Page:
The Economics of Nuclear Power

New York State’s denial of a renewal license for Entergy to continue operating the Indian Point nuclear power plant brings to light the obstacles impeding progress in the American nuclear industry.

According to The Wall Street Journal, the rejection scuttled Entergy’s long-range plan to spin off the five nuclear plants it operates into a separate company that would have allowed the new entity to compete in the unregulated market for electricity.

The non-competiveness of the U.S. market, hampered by layers of regulation, chokes progress and promise. In his fiscal 2011 Budget Overview, Energy Secretary Steven Chu told Congress that his department’s goal is to “provide technical and financial support to restart the American nuclear power industry” and wants to back it with a $36 billion loan guarantee.  (The same budget cancels expansion of the Strategic Petroleum Reserve, which serves as a buffer against emergencies but currently stocks only 34 days of our average daily consumption. This precarious arrest of the increase to an equivalent of a 50-day reserve in the SPR, mandated by the Energy Policy Act of 2005, is estimated to save a de minimus $71 million. As evidence of its inability to set priorities for national security, DOE instead wants to spend $2.3 billion on unproven science projects with talismanic names that only make the global warming set feel good—biomass, hydrogen, and vehicle and building technologies.)

It is time to take the training wheels off the nuclear power industry, which doesn’t need government money but rather a single, streamlined regulatory regime. 

Independent analyses at the University of Paris, Dauphine, and the University of Pittsburgh concluded that total construction time for a new nuclear plant in the U.S. increased from seven years in 1970 to 12 years in 1980, which, at an average annual increase of 15% above inflation, quadrupled total cost in that period.

The cause is widely attributed to “regulatory ratcheting”—the constant raising of the bar power plant operators must clear at the federal and state levels. This explains why nuclear power provides only 20% of America’s power, a portion that has remained constant since the late 1980’s. By contrast, the French nuclear industry supplies nearly 80% of that country’s electricity and has reduced its construction time to six years with standard, pre-certified designs.

The Pittsburgh study attributes 50% of the labor cost in a U.S. new plant to professional services—engineering, quality control, etc., because each is custom designed. Consequently, nuclear plants cost $3,500 per kilowatt capacity in the U.S., but only $800/kW in France.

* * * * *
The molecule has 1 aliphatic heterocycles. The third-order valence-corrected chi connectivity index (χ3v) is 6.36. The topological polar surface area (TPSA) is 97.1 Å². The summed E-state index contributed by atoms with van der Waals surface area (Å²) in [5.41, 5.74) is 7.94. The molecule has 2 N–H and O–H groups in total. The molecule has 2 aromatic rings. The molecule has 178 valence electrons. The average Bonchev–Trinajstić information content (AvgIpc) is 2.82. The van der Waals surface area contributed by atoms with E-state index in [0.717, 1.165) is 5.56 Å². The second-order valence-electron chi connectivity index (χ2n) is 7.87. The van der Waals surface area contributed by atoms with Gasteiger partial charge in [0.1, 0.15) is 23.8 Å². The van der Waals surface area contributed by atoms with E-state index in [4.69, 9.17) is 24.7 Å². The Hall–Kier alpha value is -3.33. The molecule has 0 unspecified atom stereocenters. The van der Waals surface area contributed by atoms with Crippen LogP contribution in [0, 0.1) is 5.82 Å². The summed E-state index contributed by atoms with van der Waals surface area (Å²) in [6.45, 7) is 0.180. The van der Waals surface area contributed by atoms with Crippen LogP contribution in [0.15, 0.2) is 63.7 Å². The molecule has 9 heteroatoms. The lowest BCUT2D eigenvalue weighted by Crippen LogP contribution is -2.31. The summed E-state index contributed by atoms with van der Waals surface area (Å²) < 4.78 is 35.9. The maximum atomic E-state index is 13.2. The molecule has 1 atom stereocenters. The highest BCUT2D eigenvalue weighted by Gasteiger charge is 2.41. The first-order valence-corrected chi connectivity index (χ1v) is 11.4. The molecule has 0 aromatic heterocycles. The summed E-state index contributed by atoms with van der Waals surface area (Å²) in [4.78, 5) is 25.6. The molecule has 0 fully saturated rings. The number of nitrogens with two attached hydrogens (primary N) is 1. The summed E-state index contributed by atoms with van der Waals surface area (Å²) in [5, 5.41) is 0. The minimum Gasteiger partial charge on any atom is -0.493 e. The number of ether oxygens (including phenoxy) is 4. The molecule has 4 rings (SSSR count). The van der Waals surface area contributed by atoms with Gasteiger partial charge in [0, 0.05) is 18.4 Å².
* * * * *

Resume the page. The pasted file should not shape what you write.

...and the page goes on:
As France streamlines the regulatory process further, the U.S. still lacks a constant, predictable national system. The Nuclear Regulatory Commission’s new combined construction and operating license (COL) offers hope; there are 17 COL applications pending at the NRC.

Yet a web of state and environmental hurdles must be overcome by operators. Just as the U.S. seems to be turning the corner with COL and new reactor technology, Rep. Edward Markey (D.-Mass.) chairman of the Subcommittee on Energy and the Environment, asked the Government Accountability Office last month to review the NRC’s licensing process in a ten page, no-fear-left-behind letter that lists everything that can possibly go wrong with nuclear power except a meteor strike. Since most of the cost of a power plant is in construction (fuel costs being relatively negligible), and most of the construction cost is in regulation (absent a standard design), complicating regulation further is simply “bending the cost curve” the wrong way.

Nuclear power is cheap: advanced pressurized light-water reactors produce an average kW-hour at a cost 20% less than coal plants, even in the U.S., and costs can be driven down with standard designs and efficient licensing.

Unlike coal, nuclear plants produce zero carbon emissions. But, as in many industries today, free-market calculus is burdened by the risk and uncertainty induced by hyperactive government and fuzzy rhetoric. So when President Obama promised recently to provide loan guarantees to two new plants in Georgia, all he will be doing is funding a broken financial model with taxpayer dollars.

A serious energy policy would instead replicate best practices in nuclear engineering and regulation from countries that have proven success, and would then liberate market economics to balance supply and demand without public funds.